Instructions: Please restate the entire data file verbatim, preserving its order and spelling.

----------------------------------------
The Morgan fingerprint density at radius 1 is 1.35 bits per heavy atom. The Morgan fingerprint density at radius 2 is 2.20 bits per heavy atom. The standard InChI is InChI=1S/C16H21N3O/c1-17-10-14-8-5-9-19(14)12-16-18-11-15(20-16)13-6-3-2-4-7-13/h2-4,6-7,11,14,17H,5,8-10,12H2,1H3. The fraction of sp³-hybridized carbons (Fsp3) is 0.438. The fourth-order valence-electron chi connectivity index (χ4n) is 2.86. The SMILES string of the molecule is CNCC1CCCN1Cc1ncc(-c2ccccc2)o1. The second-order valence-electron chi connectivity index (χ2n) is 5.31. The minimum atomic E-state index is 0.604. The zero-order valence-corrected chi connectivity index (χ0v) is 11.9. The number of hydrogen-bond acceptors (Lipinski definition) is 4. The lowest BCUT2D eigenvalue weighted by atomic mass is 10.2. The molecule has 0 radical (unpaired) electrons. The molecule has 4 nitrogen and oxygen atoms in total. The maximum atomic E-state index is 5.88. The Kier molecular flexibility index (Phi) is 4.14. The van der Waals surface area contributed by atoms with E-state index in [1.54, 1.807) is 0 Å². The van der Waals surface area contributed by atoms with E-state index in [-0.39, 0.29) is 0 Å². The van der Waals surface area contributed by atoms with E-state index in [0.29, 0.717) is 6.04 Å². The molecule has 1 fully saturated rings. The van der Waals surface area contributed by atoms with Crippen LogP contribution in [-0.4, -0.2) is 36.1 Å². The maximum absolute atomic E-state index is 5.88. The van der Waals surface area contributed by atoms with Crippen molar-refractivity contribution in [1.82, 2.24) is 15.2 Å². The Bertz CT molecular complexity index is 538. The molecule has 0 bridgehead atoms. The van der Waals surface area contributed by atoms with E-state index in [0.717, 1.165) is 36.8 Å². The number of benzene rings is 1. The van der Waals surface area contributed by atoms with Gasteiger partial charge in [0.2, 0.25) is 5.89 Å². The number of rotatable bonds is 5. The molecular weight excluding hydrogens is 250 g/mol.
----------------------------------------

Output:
The Morgan fingerprint density at radius 1 is 1.35 bits per heavy atom. The Morgan fingerprint density at radius 2 is 2.20 bits per heavy atom. The standard InChI is InChI=1S/C16H21N3O/c1-17-10-14-8-5-9-19(14)12-16-18-11-15(20-16)13-6-3-2-4-7-13/h2-4,6-7,11,14,17H,5,8-10,12H2,1H3. The fraction of sp³-hybridized carbons (Fsp3) is 0.438. The fourth-order valence-electron chi connectivity index (χ4n) is 2.86. The SMILES string of the molecule is CNCC1CCCN1Cc1ncc(-c2ccccc2)o1. The second-order valence-electron chi connectivity index (χ2n) is 5.31. The minimum atomic E-state index is 0.604. The zero-order valence-corrected chi connectivity index (χ0v) is 11.9. The number of hydrogen-bond acceptors (Lipinski definition) is 4. The lowest BCUT2D eigenvalue weighted by atomic mass is 10.2. The molecule has 0 radical (unpaired) electrons. The molecule has 4 nitrogen and oxygen atoms in total. The maximum atomic E-state index is 5.88. The Kier molecular flexibility index (Phi) is 4.14. The van der Waals surface area contributed by atoms with E-state index in [1.54, 1.807) is 0 Å². The van der Waals surface area contributed by atoms with E-state index in [-0.39, 0.29) is 0 Å². The van der Waals surface area contributed by atoms with E-state index in [0.29, 0.717) is 6.04 Å². The molecule has 1 fully saturated rings. The van der Waals surface area contributed by atoms with Crippen LogP contribution in [-0.4, -0.2) is 36.1 Å². The maximum absolute atomic E-state index is 5.88. The van der Waals surface area contributed by atoms with Crippen molar-refractivity contribution in [1.82, 2.24) is 15.2 Å². The Bertz CT molecular complexity index is 538. The molecule has 0 bridgehead atoms. The van der Waals surface area contributed by atoms with E-state index in [0.717, 1.165) is 36.8 Å². The number of benzene rings is 1. The van der Waals surface area contributed by atoms with Gasteiger partial charge in [0.2, 0.25) is 5.89 Å². The number of rotatable bonds is 5. The molecular weight excluding hydrogens is 250 g/mol.